Fats, Oils, and Grease (FOG) In The Sanitary Sewer System

FOG (Fats, Oils, and Grease) is to sewer pipes as cholesterol is to arteries—both cause residue to build up, restricting and blocking the flow.

FOG includes animal and vegetable fats, oils, and greases commonly used and generated from cooking, food and drink preparation, and meat preparation. It ends up on cookware, dishware, kitchen equipment, and floors. When these items are cleaned, the FOG is washed off into the plumbing system, where it begins to cool and separate from the dishwater.

Congealed FOG coats the surface of manholes, pipes, and pumping stations. Blockages then cause sewage spills, manhole overflows, and sewage backups in homes, businesses, and local waterways, potentially causing a loss of business and severe public health impacts.

All of this may result in expensive cleanup costs as well as fines from regulatory agencies. In fact, sewer blockages and backups can cause restaurants and other food and drink service establishments to be closed down and/or be held financially responsible for resulting damages.

What Golden Valley Is Doing About FOG

FOG is such a serious concern that many cities, including Golden Valley, are enacting ordinances and regulations to control the release of FOG into the sewer system.

Golden Valley’s FOG ordinance requires that all food and drink service establishments install grease removal devices, such as grease interceptors or grease traps, and undergo regular inspections. The City is also reaching out to establishments and advising them on how to properly manage FOG.

A grease interceptor is a large tank located below ground outside of a food service establishment building. It is connected to the wastewater piping and has at least two compartments to trap floating grease and food waste particles.

A grease trap is a small reservoir built into the wastewater piping a short distance from the grease-producing area. Grease traps are appropriate for small, low-volume establishments with limited kitchen equipment and dish washing.
Interceptors and traps require regular cleaning and maintenance, and FOG must be disposed of properly. The City will supply FOG maintenance logs and do routine inspections to check on compliance and answer questions.

Complying With The City's FOG Ordinance

The City of Golden Valley will provide step-by-step guidelines for getting in compliance and significantly reducing or eliminating FOG from entering your plumbing.

Establishments that fail to comply with Golden Valley’s grease waste management policies and discharge FOG to the City sewer may be required to install additional grease-removal equipment, be fined, or even have their utility services terminated.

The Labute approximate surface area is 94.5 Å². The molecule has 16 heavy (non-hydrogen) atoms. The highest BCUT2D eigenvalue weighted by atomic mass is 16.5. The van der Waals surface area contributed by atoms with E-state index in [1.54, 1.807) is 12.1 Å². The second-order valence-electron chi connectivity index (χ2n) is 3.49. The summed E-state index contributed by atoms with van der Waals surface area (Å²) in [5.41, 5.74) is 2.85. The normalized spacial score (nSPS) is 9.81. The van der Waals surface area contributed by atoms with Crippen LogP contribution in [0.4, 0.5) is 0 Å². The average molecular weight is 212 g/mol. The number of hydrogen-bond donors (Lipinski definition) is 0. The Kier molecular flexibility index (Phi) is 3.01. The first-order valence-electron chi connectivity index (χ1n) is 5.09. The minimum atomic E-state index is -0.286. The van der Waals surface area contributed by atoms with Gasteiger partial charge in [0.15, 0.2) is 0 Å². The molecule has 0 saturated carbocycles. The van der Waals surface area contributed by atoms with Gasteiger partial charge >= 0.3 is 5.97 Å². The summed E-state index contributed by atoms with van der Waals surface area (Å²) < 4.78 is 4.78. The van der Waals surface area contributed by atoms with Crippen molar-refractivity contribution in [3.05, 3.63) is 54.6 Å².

Preventing FOG From Entering The Plumbing

Food Service Establishments

  • Train employees how to manage FOG.
  • Post signs to remind staff about proper FOG management procedures.
  • Dry wipe dishes before washing to remove grease and dispose of the grease in the garbage. Clean grease spills with absorbent material and then dispose of the material in the garbage.
  • Do not discharge FOG down drains, sinks, floor drains, toilets, or storm drains, and never dispose of sewage or kitchen waste into a storm drain.
  • Empty grease containers before they are completely full to prevent overflows. Collect and empty grill scrapings and fryer vat grease into a leak-proof grease recycling container that can be tightly sealed, and recycle waste cooking oil.
  • Dispose of food waste by recycling and/or solid waste removal to divert it from grease traps and interceptors.
  • Avoid or limit the use of garbage disposals. The food particles can fill up a grease trap.
  • Use detergents instead of soap; soap contains oil. Use a three-sink compartment dishwashing system, including sinks for washing, rinsing, and sanitizing.
  • Cover outdoor grease and oil storage containers, and use a licensed hauler to dispose of spent grease.
  • Routinely clean kitchen exhaust system filters.
  • Regularly check grease control device and ensure they’re accessible for maintenance and inspection. Clean interceptors with a capacity of 100 gallons or less weekly or more frequently if needed. Never put FOG removed from the grease control device into the sewer system.
  • If there is little or no FOG in the grease control device, verify that it is installed correctly.